The Dodgers are largely divorcing themselves from the charitable organizations… (Mark Boster / Los Angeles…)
Most of the changes brought on by the Dodgers’ new ownership group have been flashy, headline-grabbing.
From a record baseball payroll to over $100 million in stadium improvements, the changes were designed to grab attention and inspire renewed belief in a beleaguered franchise.
Just not all of the changes. One has been done so quietly as to not even be noticed. There was no announcement, no obscure press release, no real mention of it.
The Dodgers have revamped their charity wing, largely divorcing themselves from the foundations associated with ex-owner Frank McCourt.
Now this is a very wise move, yet not one the Dodgers are exactly inclined to trumpet. McCourt remains the Guggenheim Baseball Management’s partner as half-owner of the parking lots surrounding Dodger Stadium.
But the Dodgers Dream Foundation is no more, at least in name. Now the Dodgers simply call it the Los Angeles Dodgers Foundation. And all but gone is ThinkCure, the charity established by McCourt that he once dreamed of rivaling the Jimmy Fund.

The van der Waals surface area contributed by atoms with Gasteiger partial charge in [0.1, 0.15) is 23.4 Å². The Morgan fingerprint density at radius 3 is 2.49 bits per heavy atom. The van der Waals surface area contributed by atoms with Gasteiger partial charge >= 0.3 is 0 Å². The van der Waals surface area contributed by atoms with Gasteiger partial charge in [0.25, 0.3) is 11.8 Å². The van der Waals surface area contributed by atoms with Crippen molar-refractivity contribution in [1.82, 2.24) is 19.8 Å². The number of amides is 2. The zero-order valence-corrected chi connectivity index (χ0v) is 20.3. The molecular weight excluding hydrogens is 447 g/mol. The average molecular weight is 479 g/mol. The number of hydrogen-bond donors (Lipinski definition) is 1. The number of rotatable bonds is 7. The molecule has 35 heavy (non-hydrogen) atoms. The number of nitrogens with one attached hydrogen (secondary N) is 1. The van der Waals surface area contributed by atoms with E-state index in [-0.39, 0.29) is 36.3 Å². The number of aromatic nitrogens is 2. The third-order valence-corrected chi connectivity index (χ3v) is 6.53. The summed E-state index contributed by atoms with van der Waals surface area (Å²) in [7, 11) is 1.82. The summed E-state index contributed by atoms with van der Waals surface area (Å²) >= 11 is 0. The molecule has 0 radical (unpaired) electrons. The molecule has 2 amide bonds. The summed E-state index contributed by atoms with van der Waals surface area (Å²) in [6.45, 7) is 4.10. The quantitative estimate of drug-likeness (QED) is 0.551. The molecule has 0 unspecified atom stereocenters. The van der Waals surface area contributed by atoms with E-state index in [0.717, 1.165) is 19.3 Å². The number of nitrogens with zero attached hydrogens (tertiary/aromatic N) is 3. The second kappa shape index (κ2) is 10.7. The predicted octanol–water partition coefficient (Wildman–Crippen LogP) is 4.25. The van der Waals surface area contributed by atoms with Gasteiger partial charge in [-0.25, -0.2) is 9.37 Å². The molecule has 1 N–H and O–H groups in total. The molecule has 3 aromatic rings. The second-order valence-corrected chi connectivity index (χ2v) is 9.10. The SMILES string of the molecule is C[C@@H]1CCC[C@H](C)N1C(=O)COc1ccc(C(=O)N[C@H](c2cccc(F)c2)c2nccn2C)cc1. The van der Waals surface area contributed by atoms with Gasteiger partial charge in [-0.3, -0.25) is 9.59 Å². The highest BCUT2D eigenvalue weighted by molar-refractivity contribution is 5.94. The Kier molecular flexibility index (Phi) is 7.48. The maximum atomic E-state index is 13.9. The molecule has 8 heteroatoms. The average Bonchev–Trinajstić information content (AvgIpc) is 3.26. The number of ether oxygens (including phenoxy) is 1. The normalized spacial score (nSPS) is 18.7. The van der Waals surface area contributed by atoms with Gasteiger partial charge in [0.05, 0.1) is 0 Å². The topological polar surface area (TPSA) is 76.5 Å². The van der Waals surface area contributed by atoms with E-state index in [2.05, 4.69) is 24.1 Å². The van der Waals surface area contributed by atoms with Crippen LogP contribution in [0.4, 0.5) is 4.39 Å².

Even though the Dodgers Dream Foundation was originally established by Fox, it became identified with McCourt. Never more than when McCourt had to repay the charity more than $400,000 it had paid to Howard Sunkin, his buddy who reportedly ran it. And then there was the $100,000 that went to team co-owner Jamie McCourt that had to be paid back.
It felt like dirty business, and Guggenheim needed to distance itself from McCourt’s charities, which it has quietly done. Never could understand why anyone would give McCourt's charities a single dime.
There is no profile of ThinkCure in the Dodgers’ 2013 media guide, which has 11 pages covering the Dodger organization's work in the community, but just one obscure reference (corrected). It’s almost like it no longer even exists, though an official said an event is scheduled for it later this year.
The Dodgers Foundation does continue McCourt's “dream fields” program of building and renovating community baseball fields. The foundation is now led by Nick Sandler, a Guggenheim employe.
Otherwise, the focus has moved beyond charities trumpeted by McCourt. And that’s a very good thing, however quietly done.
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